Medical Bridges & Health Care in Africa
In Sub Saharan Africa, 22 million people live with HIV/AIDS, one child in five dies from malaria, one woman in sixteen dies during pregnancy or childbirth, and there are 750 thousand new cases of tuberculosis every year. Aid for Africa members are working to reduce HIV rates, protect mothers and children, provide medical supplies, and much more.
In Tanzania, some 14,000 women die annually during pregnancy and in child birth. Prenatal care that includes ultrasound would dramatically reduce this number. Ultrasound and other radiology equipment is also important for monitoring general health issues and critical in cardiac health care.
But ultrasound and other radiology equipment and technicians trained to use it are rare in the county. In 2014 there were 12 radiologists serving Tanzania’s population of 49.2 million individuals.
The East Africa Medical Assistance Foundation supports radiology services in Tanzania at the Kilimanjaro School of Radiology, which trains assistant medical officers and other health care professionals in radiology, and the Kilimanjaro Christian Medical Center, a 500-bed teaching hospital at the base of Mount Kilimanjaro in Moshi, Tanzania, where medical doctors receive training.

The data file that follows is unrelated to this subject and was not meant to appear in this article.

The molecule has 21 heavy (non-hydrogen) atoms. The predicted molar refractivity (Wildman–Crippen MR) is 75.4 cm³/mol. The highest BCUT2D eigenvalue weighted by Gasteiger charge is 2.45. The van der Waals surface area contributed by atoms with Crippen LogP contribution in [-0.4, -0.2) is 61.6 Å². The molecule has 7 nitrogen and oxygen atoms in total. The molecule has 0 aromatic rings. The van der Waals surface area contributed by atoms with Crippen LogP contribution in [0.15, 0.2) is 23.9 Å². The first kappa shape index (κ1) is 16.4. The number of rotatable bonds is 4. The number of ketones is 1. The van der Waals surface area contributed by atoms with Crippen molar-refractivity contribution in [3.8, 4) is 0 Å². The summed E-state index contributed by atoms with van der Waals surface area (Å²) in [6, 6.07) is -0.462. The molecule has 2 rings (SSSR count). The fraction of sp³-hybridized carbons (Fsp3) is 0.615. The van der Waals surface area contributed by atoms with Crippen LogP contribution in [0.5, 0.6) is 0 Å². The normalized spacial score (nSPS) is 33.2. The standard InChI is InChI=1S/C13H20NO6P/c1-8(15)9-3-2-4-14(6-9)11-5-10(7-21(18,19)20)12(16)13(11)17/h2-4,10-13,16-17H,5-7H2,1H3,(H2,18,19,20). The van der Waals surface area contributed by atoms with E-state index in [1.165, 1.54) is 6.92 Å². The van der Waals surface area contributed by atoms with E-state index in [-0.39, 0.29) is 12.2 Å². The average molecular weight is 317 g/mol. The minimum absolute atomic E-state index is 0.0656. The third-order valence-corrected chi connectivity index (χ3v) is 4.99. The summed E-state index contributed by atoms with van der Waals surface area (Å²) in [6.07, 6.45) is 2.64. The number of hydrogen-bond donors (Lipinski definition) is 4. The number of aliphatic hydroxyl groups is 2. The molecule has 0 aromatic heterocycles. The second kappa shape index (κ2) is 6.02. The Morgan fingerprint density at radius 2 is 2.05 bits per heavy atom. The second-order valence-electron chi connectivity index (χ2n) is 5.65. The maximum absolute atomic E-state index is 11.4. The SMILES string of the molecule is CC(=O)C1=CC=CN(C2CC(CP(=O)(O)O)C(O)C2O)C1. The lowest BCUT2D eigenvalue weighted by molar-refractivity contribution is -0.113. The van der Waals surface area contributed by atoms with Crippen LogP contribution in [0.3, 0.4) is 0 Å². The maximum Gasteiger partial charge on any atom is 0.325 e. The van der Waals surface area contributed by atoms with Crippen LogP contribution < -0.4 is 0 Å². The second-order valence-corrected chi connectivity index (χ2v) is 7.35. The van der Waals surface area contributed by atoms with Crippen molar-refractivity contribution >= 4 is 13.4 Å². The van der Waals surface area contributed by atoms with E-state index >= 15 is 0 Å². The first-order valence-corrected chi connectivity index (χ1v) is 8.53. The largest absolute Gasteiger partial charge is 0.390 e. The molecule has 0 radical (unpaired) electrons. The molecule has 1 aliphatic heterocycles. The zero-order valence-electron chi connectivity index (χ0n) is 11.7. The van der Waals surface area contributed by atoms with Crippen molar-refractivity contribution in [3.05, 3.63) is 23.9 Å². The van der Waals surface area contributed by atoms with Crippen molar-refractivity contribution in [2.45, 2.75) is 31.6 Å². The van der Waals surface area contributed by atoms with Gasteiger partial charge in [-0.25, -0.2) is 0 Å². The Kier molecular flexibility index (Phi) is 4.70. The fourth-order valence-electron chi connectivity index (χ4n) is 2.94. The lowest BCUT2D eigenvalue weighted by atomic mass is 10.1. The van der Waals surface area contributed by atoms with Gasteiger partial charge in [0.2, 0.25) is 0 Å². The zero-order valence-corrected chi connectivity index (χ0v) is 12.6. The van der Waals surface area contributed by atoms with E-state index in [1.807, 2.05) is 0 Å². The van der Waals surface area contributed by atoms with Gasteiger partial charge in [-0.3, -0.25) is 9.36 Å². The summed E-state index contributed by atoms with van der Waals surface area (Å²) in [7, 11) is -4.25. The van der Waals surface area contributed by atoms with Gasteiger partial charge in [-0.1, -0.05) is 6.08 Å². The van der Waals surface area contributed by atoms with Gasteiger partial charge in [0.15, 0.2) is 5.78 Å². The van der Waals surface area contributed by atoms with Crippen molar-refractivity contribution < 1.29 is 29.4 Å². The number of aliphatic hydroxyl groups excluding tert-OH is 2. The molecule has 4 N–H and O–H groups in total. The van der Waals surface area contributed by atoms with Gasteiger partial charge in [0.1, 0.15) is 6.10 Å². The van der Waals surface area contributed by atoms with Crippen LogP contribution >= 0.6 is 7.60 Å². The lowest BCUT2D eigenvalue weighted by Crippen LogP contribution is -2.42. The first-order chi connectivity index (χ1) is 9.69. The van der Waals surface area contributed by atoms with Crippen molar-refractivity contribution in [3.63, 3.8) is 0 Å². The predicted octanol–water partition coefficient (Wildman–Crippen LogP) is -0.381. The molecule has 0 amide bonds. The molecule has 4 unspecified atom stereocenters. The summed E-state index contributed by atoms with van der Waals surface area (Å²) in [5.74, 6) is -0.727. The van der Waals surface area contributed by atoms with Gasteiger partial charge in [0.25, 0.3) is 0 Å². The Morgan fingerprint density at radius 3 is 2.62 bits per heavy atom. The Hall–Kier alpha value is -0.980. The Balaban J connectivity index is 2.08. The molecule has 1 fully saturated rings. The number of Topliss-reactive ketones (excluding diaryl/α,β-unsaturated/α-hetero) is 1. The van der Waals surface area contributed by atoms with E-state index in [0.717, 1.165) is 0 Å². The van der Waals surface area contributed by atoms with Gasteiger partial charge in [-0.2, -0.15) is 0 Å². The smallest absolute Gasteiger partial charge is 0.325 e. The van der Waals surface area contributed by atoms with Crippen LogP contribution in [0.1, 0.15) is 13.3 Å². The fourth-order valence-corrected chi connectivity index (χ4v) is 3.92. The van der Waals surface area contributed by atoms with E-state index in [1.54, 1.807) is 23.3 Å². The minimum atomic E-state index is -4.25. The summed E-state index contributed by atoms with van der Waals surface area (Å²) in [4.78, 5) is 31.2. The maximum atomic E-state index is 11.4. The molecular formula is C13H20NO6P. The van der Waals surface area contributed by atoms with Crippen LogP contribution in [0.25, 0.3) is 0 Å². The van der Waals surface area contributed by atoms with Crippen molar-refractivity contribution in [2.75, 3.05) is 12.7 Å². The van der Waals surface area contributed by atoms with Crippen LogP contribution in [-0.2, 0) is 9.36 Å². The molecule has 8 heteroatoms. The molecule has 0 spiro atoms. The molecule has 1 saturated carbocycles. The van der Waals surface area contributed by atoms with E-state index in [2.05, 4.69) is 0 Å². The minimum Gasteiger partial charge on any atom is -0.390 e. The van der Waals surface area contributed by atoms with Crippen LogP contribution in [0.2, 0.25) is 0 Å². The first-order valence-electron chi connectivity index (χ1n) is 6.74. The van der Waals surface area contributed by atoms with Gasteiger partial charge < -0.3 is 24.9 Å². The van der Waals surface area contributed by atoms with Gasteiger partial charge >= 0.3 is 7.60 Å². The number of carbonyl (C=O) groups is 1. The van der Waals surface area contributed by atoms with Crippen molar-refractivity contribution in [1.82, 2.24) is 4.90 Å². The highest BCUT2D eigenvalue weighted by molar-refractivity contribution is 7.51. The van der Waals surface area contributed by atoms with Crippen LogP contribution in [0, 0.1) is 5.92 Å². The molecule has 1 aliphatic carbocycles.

The foundation funds a radiology training program, provides radiology equipment including portable ultrasound machines and manages a volunteer teaching program for U.S.- and European-based radiologists. More than 100 medical technicians have graduated from the training program and now provide services throughout Tanzania.
But Tanzania and other East African countries need more radiologists and medical technicians and the East Africa Medical Assistance Foundation is committed to expanding the training programs in Moshi and to ensure that more equipment is available for program graduates.